Stir-fried Eggplant, Potatoes Peppers (Di San Xian)

Di San Xian (地三鲜) is a well-known Shandong dish consisting of stir-fried eggplant, potatoes, and peppers. The dish’s poetic name is roughly translated to “three earthly bounties.” 

Many of you are not new to Shandong’s lu () cuisine. If you have tried my Braised Glass Noodle with Pork and Napa Cabbage, for example, you have already had it! During college, Sarah spent a summer in Qingdao, the capital of Shandong province, for a Chinese language program at Qingdao University.

Some of her fondest memories from that summer involved food (I’m sure that surprises no one). She couldn’t believe how cheap and good everything was! She told me that every time a bunch of students from the program would go out to eat, they would always order Di San Xian along with rice and a perhaps a simple egg and tomato stir-fry.

The traditional way of cooking this dish is to fry all three vegetables and then toss them together in a sauce at the end. The official name for this technique is called “走油, zou-you” which translates to “walk the oil.” Instead of deep-frying, I browned the vegetables using a shallow-fry technique. I also decided to brown the eggplant last, because eggplant tends to sponge up way too much oil if you let it.  

For some of you who are familiar with this dish, the traditional colors are purple (eggplant), yellow (potato), and green (green bell pepper), but I decided to use red and yellow bell peppers to jazz up the colors even more. (Okay, the truth is that I didn’t have green bell peppers on hand).  If you grew up eating this dish, don’t let the colors throw you off!

This dish is vegan, and with the vegetables in your gardens reaching maturity, I think this recipe is quite timely. Odds are, it has your name all over it! Just remember that the cooking times for these three vegetable are different: the potato takes the longest, and the pepper the shortest amount of time. Follow the cooking steps as written, and I promise, it will become your new favorite!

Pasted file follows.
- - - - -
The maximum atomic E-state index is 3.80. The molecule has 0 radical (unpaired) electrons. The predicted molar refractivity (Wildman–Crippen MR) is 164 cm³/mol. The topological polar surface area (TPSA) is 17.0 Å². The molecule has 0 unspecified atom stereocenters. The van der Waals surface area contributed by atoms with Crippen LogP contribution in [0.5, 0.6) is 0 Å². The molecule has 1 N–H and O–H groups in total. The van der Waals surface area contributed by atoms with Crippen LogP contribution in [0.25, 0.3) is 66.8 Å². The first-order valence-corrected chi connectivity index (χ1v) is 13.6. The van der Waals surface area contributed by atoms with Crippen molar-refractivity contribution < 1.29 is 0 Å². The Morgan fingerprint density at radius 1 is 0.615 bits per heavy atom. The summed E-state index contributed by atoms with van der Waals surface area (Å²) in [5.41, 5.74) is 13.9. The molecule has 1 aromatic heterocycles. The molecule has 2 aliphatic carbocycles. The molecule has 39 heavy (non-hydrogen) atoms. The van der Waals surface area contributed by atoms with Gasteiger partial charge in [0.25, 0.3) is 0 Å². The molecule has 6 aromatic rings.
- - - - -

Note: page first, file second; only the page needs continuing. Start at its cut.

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Recipe Instructions

First let’s prepare the following: smash and peel the garlic, chop the scallions, and mix the cornstarch with the water in a small bowl. Set everything aside.

Then wash and wipe all the vegetables dry using a clean kitchen towel (this is key!) before cutting them into large bite-sized pieces. Don’t let the cut potato and eggplants sit for too long before cooking, because they will oxidize and become discolored. 

Now we’re ready to cook this Di San Xian stir fry. Heat the oil in your wok over medium heat. Add the potato, and brown lightly for about 8 minutes until cooked through. Stir occasionally to avoid burning them.

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Now add the bell peppers, and stir-fry for another minute. Transfer everything to a dish and set aside.

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There should be oil left in the wok. Add the eggplant and brown slightly. I learned this technique from Bill: spread the eggplant pieces into a single layer, cover the lid for a minute, uncover, stir the eggplant to avoid burning, then repeat. Do this 2-3 times until the eggplant is cooked through. Transfer to a dish.

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Add a bit of oil if the wok is very dry at this point. In my case, the wok was still well-oiled, so I didn’t need additional oil. Add the garlic, cook it for a few seconds, and add all the vegetables back to the wok.

Now quickly add the Shaoxing wine, light soy sauce, sugar, white pepper, and sesame oil. Stir and mix everything well.

Time to turn up the heat and add the cornstarch slurry (stir well before adding, as the cornstarch settles to the bottom) and the scallions.

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Di San Xian, by thewoksoflife.comDi San Xian, by

Stir a couple of times to coat the vegetables with sauce, add salt to taste, and you’re ready to serve!

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Serve your Di San Xian as a vegetable side dish or as a vegetarian main course with lots of rice!

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